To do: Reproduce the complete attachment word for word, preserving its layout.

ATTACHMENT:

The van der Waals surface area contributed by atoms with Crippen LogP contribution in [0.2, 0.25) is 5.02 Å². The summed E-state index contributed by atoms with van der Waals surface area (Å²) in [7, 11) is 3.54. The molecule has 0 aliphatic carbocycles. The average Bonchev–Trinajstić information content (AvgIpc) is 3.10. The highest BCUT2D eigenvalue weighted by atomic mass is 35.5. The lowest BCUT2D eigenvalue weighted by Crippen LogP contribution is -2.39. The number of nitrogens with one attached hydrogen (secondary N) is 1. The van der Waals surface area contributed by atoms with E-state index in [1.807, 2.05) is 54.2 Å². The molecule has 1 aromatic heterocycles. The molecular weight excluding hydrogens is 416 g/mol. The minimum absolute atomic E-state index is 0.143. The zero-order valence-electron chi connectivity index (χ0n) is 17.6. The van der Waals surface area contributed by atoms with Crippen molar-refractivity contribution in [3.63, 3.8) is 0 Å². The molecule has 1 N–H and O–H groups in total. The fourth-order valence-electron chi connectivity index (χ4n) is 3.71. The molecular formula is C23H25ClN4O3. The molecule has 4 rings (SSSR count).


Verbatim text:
The van der Waals surface area contributed by atoms with Crippen LogP contribution in [0.2, 0.25) is 5.02 Å². The summed E-state index contributed by atoms with van der Waals surface area (Å²) in [7, 11) is 3.54. The molecule has 0 aliphatic carbocycles. The average Bonchev–Trinajstić information content (AvgIpc) is 3.10. The highest BCUT2D eigenvalue weighted by atomic mass is 35.5. The lowest BCUT2D eigenvalue weighted by Crippen LogP contribution is -2.39. The number of nitrogens with one attached hydrogen (secondary N) is 1. The van der Waals surface area contributed by atoms with E-state index in [1.807, 2.05) is 54.2 Å². The molecule has 1 aromatic heterocycles. The molecular weight excluding hydrogens is 416 g/mol. The minimum absolute atomic E-state index is 0.143. The zero-order valence-electron chi connectivity index (χ0n) is 17.6. The van der Waals surface area contributed by atoms with Crippen molar-refractivity contribution in [3.63, 3.8) is 0 Å². The molecule has 1 N–H and O–H groups in total. The fourth-order valence-electron chi connectivity index (χ4n) is 3.71. The molecular formula is C23H25ClN4O3. The molecule has 4 rings (SSSR count).